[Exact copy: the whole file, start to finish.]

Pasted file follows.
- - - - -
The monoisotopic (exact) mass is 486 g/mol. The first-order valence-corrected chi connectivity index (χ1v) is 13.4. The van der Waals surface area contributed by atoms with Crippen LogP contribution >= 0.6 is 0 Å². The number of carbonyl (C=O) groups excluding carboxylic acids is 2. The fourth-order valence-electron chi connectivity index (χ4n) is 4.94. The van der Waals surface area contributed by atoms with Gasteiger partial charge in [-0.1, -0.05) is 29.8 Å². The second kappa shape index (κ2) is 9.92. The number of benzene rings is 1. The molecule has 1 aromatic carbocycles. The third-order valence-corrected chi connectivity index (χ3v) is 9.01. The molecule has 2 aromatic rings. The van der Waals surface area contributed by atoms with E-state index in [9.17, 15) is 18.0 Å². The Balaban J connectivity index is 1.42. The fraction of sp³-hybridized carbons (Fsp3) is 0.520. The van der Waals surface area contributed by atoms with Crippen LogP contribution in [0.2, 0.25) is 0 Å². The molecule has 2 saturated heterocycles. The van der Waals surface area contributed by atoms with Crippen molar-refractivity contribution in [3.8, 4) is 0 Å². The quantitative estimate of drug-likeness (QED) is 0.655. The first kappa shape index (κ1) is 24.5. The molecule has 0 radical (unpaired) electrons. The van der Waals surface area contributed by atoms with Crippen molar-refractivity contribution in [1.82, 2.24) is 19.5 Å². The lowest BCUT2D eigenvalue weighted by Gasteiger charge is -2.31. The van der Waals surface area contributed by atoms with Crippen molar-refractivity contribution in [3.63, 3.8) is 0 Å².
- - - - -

The monoisotopic (exact) mass is 486 g/mol. The first-order valence-corrected chi connectivity index (χ1v) is 13.4. The van der Waals surface area contributed by atoms with Crippen LogP contribution >= 0.6 is 0 Å². The number of carbonyl (C=O) groups excluding carboxylic acids is 2. The fourth-order valence-electron chi connectivity index (χ4n) is 4.94. The van der Waals surface area contributed by atoms with Gasteiger partial charge in [-0.1, -0.05) is 29.8 Å². The second kappa shape index (κ2) is 9.92. The number of benzene rings is 1. The molecule has 1 aromatic carbocycles. The third-order valence-corrected chi connectivity index (χ3v) is 9.01. The molecule has 2 aromatic rings. The van der Waals surface area contributed by atoms with E-state index in [9.17, 15) is 18.0 Å². The Balaban J connectivity index is 1.42. The fraction of sp³-hybridized carbons (Fsp3) is 0.520. The van der Waals surface area contributed by atoms with Crippen LogP contribution in [0.2, 0.25) is 0 Å². The molecule has 2 saturated heterocycles. The van der Waals surface area contributed by atoms with Crippen molar-refractivity contribution in [3.8, 4) is 0 Å². The quantitative estimate of drug-likeness (QED) is 0.655. The first kappa shape index (κ1) is 24.5. The molecule has 0 radical (unpaired) electrons. The van der Waals surface area contributed by atoms with Crippen molar-refractivity contribution in [1.82, 2.24) is 19.5 Å². The lowest BCUT2D eigenvalue weighted by Gasteiger charge is -2.31. The van der Waals surface area contributed by atoms with Crippen molar-refractivity contribution in [3.63, 3.8) is 0 Å².